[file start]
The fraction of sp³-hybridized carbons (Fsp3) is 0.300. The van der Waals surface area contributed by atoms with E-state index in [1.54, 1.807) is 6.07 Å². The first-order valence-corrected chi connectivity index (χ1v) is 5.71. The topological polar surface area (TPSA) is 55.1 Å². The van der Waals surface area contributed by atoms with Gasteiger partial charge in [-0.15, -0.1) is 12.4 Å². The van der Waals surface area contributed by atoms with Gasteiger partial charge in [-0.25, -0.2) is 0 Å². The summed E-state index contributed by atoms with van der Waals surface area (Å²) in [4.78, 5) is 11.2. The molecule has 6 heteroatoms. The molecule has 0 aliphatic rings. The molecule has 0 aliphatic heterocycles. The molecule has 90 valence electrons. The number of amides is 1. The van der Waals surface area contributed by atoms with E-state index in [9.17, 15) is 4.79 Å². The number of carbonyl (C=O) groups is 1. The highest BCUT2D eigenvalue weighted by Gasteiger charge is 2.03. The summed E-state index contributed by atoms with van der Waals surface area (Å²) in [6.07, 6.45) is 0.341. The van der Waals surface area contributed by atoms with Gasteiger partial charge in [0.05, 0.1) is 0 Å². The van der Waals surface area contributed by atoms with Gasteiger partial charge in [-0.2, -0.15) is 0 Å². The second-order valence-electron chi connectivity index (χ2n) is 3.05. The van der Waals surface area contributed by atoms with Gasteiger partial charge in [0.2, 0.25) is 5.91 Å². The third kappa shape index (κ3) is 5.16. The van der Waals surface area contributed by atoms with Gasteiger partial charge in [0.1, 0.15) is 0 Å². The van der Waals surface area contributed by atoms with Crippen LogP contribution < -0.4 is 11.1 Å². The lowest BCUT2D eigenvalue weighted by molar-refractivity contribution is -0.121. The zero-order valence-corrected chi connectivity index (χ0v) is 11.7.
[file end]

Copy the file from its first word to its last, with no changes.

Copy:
The fraction of sp³-hybridized carbons (Fsp3) is 0.300. The van der Waals surface area contributed by atoms with E-state index in [1.54, 1.807) is 6.07 Å². The first-order valence-corrected chi connectivity index (χ1v) is 5.71. The topological polar surface area (TPSA) is 55.1 Å². The van der Waals surface area contributed by atoms with Gasteiger partial charge in [-0.15, -0.1) is 12.4 Å². The van der Waals surface area contributed by atoms with Gasteiger partial charge in [-0.25, -0.2) is 0 Å². The summed E-state index contributed by atoms with van der Waals surface area (Å²) in [4.78, 5) is 11.2. The molecule has 6 heteroatoms. The molecule has 0 aliphatic rings. The molecule has 0 aliphatic heterocycles. The molecule has 90 valence electrons. The number of amides is 1. The van der Waals surface area contributed by atoms with E-state index in [9.17, 15) is 4.79 Å². The number of carbonyl (C=O) groups is 1. The highest BCUT2D eigenvalue weighted by Gasteiger charge is 2.03. The summed E-state index contributed by atoms with van der Waals surface area (Å²) in [6.07, 6.45) is 0.341. The van der Waals surface area contributed by atoms with Gasteiger partial charge in [0.05, 0.1) is 0 Å². The van der Waals surface area contributed by atoms with Gasteiger partial charge in [-0.2, -0.15) is 0 Å². The second-order valence-electron chi connectivity index (χ2n) is 3.05. The van der Waals surface area contributed by atoms with Gasteiger partial charge in [0.2, 0.25) is 5.91 Å². The third kappa shape index (κ3) is 5.16. The van der Waals surface area contributed by atoms with Gasteiger partial charge in [0.1, 0.15) is 0 Å². The van der Waals surface area contributed by atoms with Crippen LogP contribution < -0.4 is 11.1 Å². The lowest BCUT2D eigenvalue weighted by molar-refractivity contribution is -0.121. The zero-order valence-corrected chi connectivity index (χ0v) is 11.7.